Remortgaging is now big business, accounting for three out of 10 property loans in the last quarter of 1998. That is good news for potential borrowers because intense activity spells competition - and when lenders compete for business, they tend to slash their rates.
This is not just an option for people moving home, either; you can switch lender without changing your address because all you're doing is paying off your debt with a new loan. You can even remortgage without changing lender if you opt for a new deal with your existing provider.
If you bought your home some years ago, the chances are that its value has gone up. If so, you should be able to remortgage using the in-creased value of your property to broker a new loan. For example, if you took out a pounds 65,000 mortgage on a property valued at pounds 68,000 - a loan of around 95 per cent - and the property is now valued at pounds 80,000, you could negotiate a new loan on the basis of needing to borrow only 80 per cent of the value of your property. And the less you need to borrow, the better the rate lenders are likely to offer (see our best rates tables on page 10 for what's on offer this week).
So why isn't everyone remortgaging? Because there's no such thing as a free lunch. You'll have to pay at least an arrangement fee to the lender or broker or both, which can take the form of a flat charge or a percentage of the amount borrowed. Chase de Vere, for example, charges 1 per cent of the loan as an arrangement fee. "But where a lender pays us to sell its products, we rebate that much to the customer," explains Simon Tyler, for the broker. So on a pounds 65,000 mortgage, the fee would normally be pounds 650. But if the mortgage lender paid Chase de Vere pounds 300 commission to sell the mortgage, the customer would only be charged pounds 350.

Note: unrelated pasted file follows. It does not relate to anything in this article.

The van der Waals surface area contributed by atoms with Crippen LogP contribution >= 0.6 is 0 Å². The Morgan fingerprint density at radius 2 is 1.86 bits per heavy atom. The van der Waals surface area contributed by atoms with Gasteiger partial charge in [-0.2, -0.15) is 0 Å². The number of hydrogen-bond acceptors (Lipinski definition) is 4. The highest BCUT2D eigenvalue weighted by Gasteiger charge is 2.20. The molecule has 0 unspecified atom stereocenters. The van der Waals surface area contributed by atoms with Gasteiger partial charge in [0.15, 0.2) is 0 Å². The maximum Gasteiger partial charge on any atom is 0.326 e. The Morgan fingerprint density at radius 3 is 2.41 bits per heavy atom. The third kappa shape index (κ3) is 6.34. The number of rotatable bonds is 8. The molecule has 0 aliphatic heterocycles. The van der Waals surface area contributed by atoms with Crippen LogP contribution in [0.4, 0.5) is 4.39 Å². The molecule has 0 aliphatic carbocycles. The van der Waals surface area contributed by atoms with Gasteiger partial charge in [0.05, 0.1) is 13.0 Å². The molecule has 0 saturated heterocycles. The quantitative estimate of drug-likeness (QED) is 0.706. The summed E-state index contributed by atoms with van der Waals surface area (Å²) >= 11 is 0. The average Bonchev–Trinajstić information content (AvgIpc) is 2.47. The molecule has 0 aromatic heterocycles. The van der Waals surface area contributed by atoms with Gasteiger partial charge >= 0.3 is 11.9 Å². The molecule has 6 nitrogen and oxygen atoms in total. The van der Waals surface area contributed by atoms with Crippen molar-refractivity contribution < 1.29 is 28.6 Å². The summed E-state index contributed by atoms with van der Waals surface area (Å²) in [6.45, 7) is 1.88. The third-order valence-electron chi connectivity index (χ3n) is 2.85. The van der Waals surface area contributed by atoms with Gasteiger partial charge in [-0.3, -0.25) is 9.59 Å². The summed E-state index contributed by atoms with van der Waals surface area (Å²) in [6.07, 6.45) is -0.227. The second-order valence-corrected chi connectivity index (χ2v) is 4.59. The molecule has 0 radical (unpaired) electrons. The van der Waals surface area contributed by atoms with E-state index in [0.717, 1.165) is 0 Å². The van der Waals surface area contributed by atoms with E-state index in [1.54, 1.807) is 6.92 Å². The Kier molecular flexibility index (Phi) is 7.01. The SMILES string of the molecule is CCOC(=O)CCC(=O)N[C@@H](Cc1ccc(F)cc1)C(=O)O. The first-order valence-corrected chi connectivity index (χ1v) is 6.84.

You may also have to fork out for valuation fees and legal fees. And there may be other strings attached. You might have to take out the lender's own buildings and contents insurance, for example, or accident, sickness and unemployment insurance. Although this may seem a small price to pay for the substantial savings you could make on interest payments, you're unlikely to get good value for money from a compulsory insurance policy.
Your new mortgage may have a long lock-in period, particularly if you go for a fixed, discounted or capped rate. This period may extend way beyond the fixed term and it will tie you to that lender for the full period, unless you pay to get out.
For example, Alliance & Leicester offers a rate of 3.99 per cent fixed until 5 January 2001, but any repayment of the loan in the three years following the end of that fixed period will result in a redemption charge of up to nine months' interest. And by that time you'll be back on A&L's standard variable rate.
Promise, from Winterthur Direct, is a remortgage deal specifically aimed at people moving loans rather than homes. There are no arrangement fees and no lock-ins after any fixed rate ends. In many cases, borrowers won't even need to have a new survey carried out on their property.
Offering this flexible a deal means interest in Promise will be quite strong - which in turn means the company can cherry-pick its customers. People with less than 20 per cent equity in their home need not bother applying.
The two most common obstacles to remortgaging are redemption penalties on your existing loan and negative equity. Penalties are usually calculated as up to six months' interest or a percentage of either the original loan, the outstanding balance or the sum already repaid. This is usually set at 5 per cent. On a pounds 65,000 mortgage at 6.5 per cent, this could cost from pounds 2,016 for six months' interest up to pounds 3,250 for a 5 per cent charge on the advance.
n Contacts: Chase de Vere, 0171-930 7242; Winterthur, 0171-929 2181.Reuse content